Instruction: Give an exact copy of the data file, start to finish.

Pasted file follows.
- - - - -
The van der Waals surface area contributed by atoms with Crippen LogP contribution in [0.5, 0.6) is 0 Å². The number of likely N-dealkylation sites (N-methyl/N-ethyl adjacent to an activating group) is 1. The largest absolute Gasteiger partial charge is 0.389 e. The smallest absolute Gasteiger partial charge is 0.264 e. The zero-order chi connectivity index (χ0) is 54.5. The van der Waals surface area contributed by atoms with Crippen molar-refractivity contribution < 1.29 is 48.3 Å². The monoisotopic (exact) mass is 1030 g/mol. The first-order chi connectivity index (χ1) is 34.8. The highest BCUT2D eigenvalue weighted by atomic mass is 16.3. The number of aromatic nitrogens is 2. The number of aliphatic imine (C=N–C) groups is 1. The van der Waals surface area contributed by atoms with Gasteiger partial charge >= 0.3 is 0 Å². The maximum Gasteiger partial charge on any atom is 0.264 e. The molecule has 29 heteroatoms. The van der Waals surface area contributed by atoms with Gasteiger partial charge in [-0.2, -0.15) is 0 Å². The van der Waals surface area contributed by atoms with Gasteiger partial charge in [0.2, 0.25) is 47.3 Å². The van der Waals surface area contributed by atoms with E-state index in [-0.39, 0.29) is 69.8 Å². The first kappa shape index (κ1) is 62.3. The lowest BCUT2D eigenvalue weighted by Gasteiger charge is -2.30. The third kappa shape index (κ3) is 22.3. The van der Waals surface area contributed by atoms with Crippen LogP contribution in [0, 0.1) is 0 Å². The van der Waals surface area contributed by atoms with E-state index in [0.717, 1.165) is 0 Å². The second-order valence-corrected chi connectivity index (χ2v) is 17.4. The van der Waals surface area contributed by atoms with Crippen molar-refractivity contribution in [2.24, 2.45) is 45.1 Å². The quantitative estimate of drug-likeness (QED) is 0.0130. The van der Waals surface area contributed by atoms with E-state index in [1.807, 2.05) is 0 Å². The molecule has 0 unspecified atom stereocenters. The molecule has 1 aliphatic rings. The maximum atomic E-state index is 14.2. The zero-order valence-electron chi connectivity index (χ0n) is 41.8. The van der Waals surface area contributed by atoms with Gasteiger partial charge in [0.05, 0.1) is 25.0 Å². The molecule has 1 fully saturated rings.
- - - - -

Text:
The van der Waals surface area contributed by atoms with Crippen LogP contribution in [0.5, 0.6) is 0 Å². The number of likely N-dealkylation sites (N-methyl/N-ethyl adjacent to an activating group) is 1. The largest absolute Gasteiger partial charge is 0.389 e. The smallest absolute Gasteiger partial charge is 0.264 e. The zero-order chi connectivity index (χ0) is 54.5. The van der Waals surface area contributed by atoms with Crippen molar-refractivity contribution < 1.29 is 48.3 Å². The monoisotopic (exact) mass is 1030 g/mol. The first-order chi connectivity index (χ1) is 34.8. The highest BCUT2D eigenvalue weighted by atomic mass is 16.3. The number of aromatic nitrogens is 2. The number of aliphatic imine (C=N–C) groups is 1. The van der Waals surface area contributed by atoms with Gasteiger partial charge >= 0.3 is 0 Å². The maximum Gasteiger partial charge on any atom is 0.264 e. The molecule has 29 heteroatoms. The van der Waals surface area contributed by atoms with Gasteiger partial charge in [-0.2, -0.15) is 0 Å². The van der Waals surface area contributed by atoms with Gasteiger partial charge in [0.2, 0.25) is 47.3 Å². The van der Waals surface area contributed by atoms with E-state index in [-0.39, 0.29) is 69.8 Å². The first kappa shape index (κ1) is 62.3. The lowest BCUT2D eigenvalue weighted by Gasteiger charge is -2.30. The third kappa shape index (κ3) is 22.3. The van der Waals surface area contributed by atoms with Crippen LogP contribution in [0, 0.1) is 0 Å². The van der Waals surface area contributed by atoms with E-state index in [0.717, 1.165) is 0 Å². The second-order valence-corrected chi connectivity index (χ2v) is 17.4. The van der Waals surface area contributed by atoms with Crippen molar-refractivity contribution in [2.24, 2.45) is 45.1 Å². The quantitative estimate of drug-likeness (QED) is 0.0130. The van der Waals surface area contributed by atoms with E-state index in [1.807, 2.05) is 0 Å². The molecule has 0 unspecified atom stereocenters. The molecule has 1 aliphatic rings. The maximum atomic E-state index is 14.2. The zero-order valence-electron chi connectivity index (χ0n) is 41.8. The van der Waals surface area contributed by atoms with Gasteiger partial charge in [0.05, 0.1) is 25.0 Å². The molecule has 1 fully saturated rings.